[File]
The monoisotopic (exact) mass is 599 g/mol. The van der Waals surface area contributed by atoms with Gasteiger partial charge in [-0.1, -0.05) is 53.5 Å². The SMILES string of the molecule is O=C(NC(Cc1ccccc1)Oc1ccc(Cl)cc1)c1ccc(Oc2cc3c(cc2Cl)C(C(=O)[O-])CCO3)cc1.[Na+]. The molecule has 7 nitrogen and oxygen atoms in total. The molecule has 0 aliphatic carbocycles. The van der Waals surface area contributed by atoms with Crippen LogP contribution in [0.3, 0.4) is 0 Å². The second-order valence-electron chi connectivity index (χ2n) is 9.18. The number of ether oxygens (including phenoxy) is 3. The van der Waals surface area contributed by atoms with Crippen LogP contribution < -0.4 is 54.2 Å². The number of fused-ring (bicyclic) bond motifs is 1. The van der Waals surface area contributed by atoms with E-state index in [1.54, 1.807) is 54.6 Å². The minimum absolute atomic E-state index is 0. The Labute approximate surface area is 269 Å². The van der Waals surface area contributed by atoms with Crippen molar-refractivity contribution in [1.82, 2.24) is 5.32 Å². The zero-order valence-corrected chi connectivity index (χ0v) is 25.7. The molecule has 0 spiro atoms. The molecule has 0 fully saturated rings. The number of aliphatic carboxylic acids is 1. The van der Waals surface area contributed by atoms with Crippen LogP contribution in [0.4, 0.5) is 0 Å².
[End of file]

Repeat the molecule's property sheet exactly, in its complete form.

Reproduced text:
The monoisotopic (exact) mass is 599 g/mol. The van der Waals surface area contributed by atoms with Gasteiger partial charge in [-0.1, -0.05) is 53.5 Å². The SMILES string of the molecule is O=C(NC(Cc1ccccc1)Oc1ccc(Cl)cc1)c1ccc(Oc2cc3c(cc2Cl)C(C(=O)[O-])CCO3)cc1.[Na+]. The molecule has 7 nitrogen and oxygen atoms in total. The molecule has 0 aliphatic carbocycles. The van der Waals surface area contributed by atoms with Crippen LogP contribution in [0.3, 0.4) is 0 Å². The second-order valence-electron chi connectivity index (χ2n) is 9.18. The number of ether oxygens (including phenoxy) is 3. The van der Waals surface area contributed by atoms with Crippen LogP contribution < -0.4 is 54.2 Å². The number of fused-ring (bicyclic) bond motifs is 1. The van der Waals surface area contributed by atoms with E-state index in [1.54, 1.807) is 54.6 Å². The minimum absolute atomic E-state index is 0. The Labute approximate surface area is 269 Å². The van der Waals surface area contributed by atoms with Crippen molar-refractivity contribution in [1.82, 2.24) is 5.32 Å². The zero-order valence-corrected chi connectivity index (χ0v) is 25.7. The molecule has 0 spiro atoms. The molecule has 0 fully saturated rings. The number of aliphatic carboxylic acids is 1. The van der Waals surface area contributed by atoms with Crippen LogP contribution in [0.4, 0.5) is 0 Å².